#BlogTour THE CURATOR by M.W.CRAVEN #BookReview MW Craven @MWCravenUK @LittleBrownUK @DavidHHeadley

Delighted to be the latest stop on the blog tour for the fabulous THE CURATOR by M.W.CRAVEN. My  thanks to the author, publisher and Beth Wright at Little Brown for putting the tour together and letting me be part of it all!


It’s Christmas and a serial killer is leaving displayed body parts all over Cumbria. A strange message is left at each scene: #BSC6. Called in to investigate, the National Crime Agency’s Washington Poe and Tilly Bradshaw are faced with a case that makes no sense. Why were some victims anaesthetized, while others died in appalling agony? Why is their only suspect denying what they can irrefutably prove but admitting to things they weren’t even aware of? And why did the victims all take the same two weeks off work three years earlier?

And when a disgraced FBI agent gets in touch things take an even darker turn. Because she doesn’t think Poe is dealing with a serial killer at all; she thinks he’s dealing with someone far, far worse – a man who calls himself the Curator.

And nothing will ever be the same again…



Goldsboro Books – signed edition



They are back! And solving crimes better than ever!!! My favourite investigating team return with another grizzly case and an ending that left me truly shocked!! You know when you have to read the last few pages over and over a few times to let it all sink in… yeah that kind of ending!!

The combination of Washington Poe and Tilly Bradshaw works wonders again in this novel – their dynamics are more settled and understanding, but there is still that edge and unpredictability that I love about them.  So when body parts are discovered at certain locations with a single chilling message #BCS6 left with them, it is up to Poe and Bradshaw to put the pieces together and find out the victims and the perpitrator. And it’s not an easy hunt for them – why are these victims targeted? Is there a link between them? What is the significance of the message?  The tiniest little piece of information is often key to each investigation even more so when there is so very little evidence left behind by the serial killer in these instances.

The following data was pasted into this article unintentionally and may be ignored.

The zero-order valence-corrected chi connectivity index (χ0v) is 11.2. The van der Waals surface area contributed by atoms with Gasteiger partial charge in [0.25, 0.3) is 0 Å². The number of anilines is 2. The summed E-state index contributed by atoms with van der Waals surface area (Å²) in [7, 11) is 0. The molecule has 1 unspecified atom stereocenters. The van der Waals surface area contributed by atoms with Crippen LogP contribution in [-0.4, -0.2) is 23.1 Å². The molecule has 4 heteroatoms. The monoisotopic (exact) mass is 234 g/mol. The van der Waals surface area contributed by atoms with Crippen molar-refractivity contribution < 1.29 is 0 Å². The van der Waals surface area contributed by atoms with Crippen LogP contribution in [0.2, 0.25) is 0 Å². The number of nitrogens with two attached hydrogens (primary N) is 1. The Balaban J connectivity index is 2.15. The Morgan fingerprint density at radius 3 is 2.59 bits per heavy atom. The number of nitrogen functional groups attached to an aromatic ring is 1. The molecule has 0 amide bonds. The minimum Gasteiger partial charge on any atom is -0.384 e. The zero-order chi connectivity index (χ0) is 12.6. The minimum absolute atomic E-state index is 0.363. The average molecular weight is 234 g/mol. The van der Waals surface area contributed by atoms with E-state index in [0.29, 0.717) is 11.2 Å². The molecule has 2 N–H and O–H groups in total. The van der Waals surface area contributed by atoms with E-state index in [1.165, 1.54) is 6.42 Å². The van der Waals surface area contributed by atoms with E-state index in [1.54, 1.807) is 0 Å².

When an FBI agent gets involved in the case and points out the similarities in a case involving The Curator the action really picks up, and the investigation gets more complex and more intriguing to follow.

It is a gruesome and shocking case that unfolds, but there are still moments of humour that lighten the darkness.  It’s another corker of a story from M.W.Craven and I’m already eagerly awaiting the next case that Washington and Tilly have to solve!!



#BlogTour Baxter’s Requiem by Matthew Crow #BookReview #RandomThingsTours

So delighted to be part of this Blog Tour for BAXTER’S REQUIEM by MATTHEW CROW as I just want to shout from the roof tops of just how wonderful I found this book to be!!  My thanks to the author, publisher and Anne of Random Things Tours for letting me be part of it all!


A tender, witty, uplifting story about friendship, family and community written with great humour that will appeal to fans of Rachel Joyce, Ruth Hogan and Joanna Cannon.

Let me tell you a story, about a man I knew, and a man I know…

Mr Baxter is ninety-four years old when he falls down his staircase and grudgingly finds himself resident at Melrose Gardens Retirement Home.

Baxter is many things – raconteur, retired music teacher, rabble-rouser, bon viveur – but ‘good patient’ he is not. He had every intention of living his twilight years with wine, music and revelry; not tea, telly and Tramadol. Indeed, Melrose Gardens is his worst nightmare – until he meets Gregory.